Poor management of records, both analogue and digital, by government has exacerbated the task of building legislative collections in many African countries. Testament to the prohibitive nature of the difficulties and expense is the fact that, other than a few key jurisdictions such as South Africa, Kenya and Mozambique, international and local commercial publishers do not offer even paid access to legislation from many African countries. 

AfricanLII, an umbrella support programme based at the University of Cape Town, has been working with a number of national partners in Africa to remedy this and to offer free, open, up-to-date and comprehensive access to legislation from several African countries. 

On the continent, legislation is usually available only in as-promulgated form — and often in nondigital format. Parliaments around the continent have made efforts in recent years to publish digital versions of this kind of legislation through the institutions’ websites, as is evident from the African law index ( 

However, most such databases are incomplete, out of date, and offered in proprietary or nonpliable formats.

Consolidations — laws edited to include all amendments and corrigenda up to a particular time — if available are mostly outdated: Seychelles 1991, Zambia 2006 and Uganda 2000, to name a few. This is largely because law revision departments in governments are poorly resourced to carry out these tasks. The Seycelles Legal Information Institute and SAFLII recently started providing free access to legislation via the internet and continue to deliver services, despite small budgets. 

AfricanLII will replicate this with other LIIs in Africa, and aided by the Indigo Legislation Platform. This is an open-source legislation consolidation and publishing platform, which AfricanLII is building with Code4SA, with the support of the Indigo Trust. The platform makes it simpler to publish legislation online in standardised formats that are easy to read, navigate, share and analyse.

To reach citizens in African countries, LIIs must also consider local distribution constraints. For instance, bandwidth and infrastructure expense and unreliability limit the utility of an exclusively internet-based distribution strategy for African LIIs.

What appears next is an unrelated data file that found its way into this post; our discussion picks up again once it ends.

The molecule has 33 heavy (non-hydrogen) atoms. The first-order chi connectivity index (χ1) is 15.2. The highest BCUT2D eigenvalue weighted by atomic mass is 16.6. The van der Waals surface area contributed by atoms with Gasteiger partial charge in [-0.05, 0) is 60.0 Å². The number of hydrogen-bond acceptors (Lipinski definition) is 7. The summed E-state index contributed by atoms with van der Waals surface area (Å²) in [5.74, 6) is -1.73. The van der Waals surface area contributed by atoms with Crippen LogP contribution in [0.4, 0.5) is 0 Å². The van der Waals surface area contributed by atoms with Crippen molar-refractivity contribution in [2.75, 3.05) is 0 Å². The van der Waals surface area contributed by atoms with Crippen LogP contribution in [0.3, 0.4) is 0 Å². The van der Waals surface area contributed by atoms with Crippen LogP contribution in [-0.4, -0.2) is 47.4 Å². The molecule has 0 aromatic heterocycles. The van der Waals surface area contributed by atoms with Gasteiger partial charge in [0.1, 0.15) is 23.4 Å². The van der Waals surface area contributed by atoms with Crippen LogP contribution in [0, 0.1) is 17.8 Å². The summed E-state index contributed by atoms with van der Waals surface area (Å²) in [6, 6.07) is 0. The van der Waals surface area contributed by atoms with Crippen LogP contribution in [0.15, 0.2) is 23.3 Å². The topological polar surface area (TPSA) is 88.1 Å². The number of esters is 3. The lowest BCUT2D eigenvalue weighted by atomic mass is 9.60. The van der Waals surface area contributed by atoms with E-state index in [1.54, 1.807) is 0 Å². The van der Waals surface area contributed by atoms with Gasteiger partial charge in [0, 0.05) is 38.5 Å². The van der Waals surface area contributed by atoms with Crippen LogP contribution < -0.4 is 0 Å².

Although internet penetration in Africa is at 26.5%, according to Internet World Stats for June this year, Africa has become the fastest-growing mobile market in the world, with mobile penetration ranging from 100% to 30%. 

A recent example of the significant role mobile devices play in affording access to the internet was provided by a law student at the University of Namibia: the student contacted SAFLII to observe that, although the service it was offering was excellent, problems of accessing the internet from the university had caused him to rely on his mobile phone to get the Namibian precedent he required for his research. 

SAFLII subsequently created a mobile phone version of its website. 

In Zimbabwe, where internet and mobile access is very unreliable, a flash drive distribution strategy has been successfully implemented. The latest product in this range is Pocket Law. This is an offline digital library of legal material from nine African countries. It works off a USB flash drive, and contains free material from the LII websites and other partner institutions. The flash drives can be updated whenever a user is connected to the internet. 

Now judges, lawyers and academics, even in the most remote and off-grid places of Africa, can do electronic legal research. 

Nearly all the criteria that the World Bank uses in ranking the quality of economic life and the environment for business could be substantially affected for the better by wider availability of primary legal materials. 

Improved economic potential together with a society in which the rule of law is an accepted cornerstone of democracy ultimately promotes an environment of creativity, innovation, peace and prosperity for all citizens.

Mariya Badevar-Bright manages AfricanLII (, a project of the Democratic Governance and Rights Unit at the University of Cape Town, which develops and supports African legal information institutes in 13 countries. AfricanLII partners with other LIIs, nongovernmental organisations, governments and academics in South Africa, Swaziland, Lesotho, Zimbabwe, Zambia, Malawi, Mozambique, Kenya, Uganda, Ethiopia, the Seychelles, Sierra Leone and Liberia. There is interest in setting up and supporting new LIIs in Rwanda and Ghana. We need the financial support of the legal sector and all those working with African law to continue to deliver this vital public service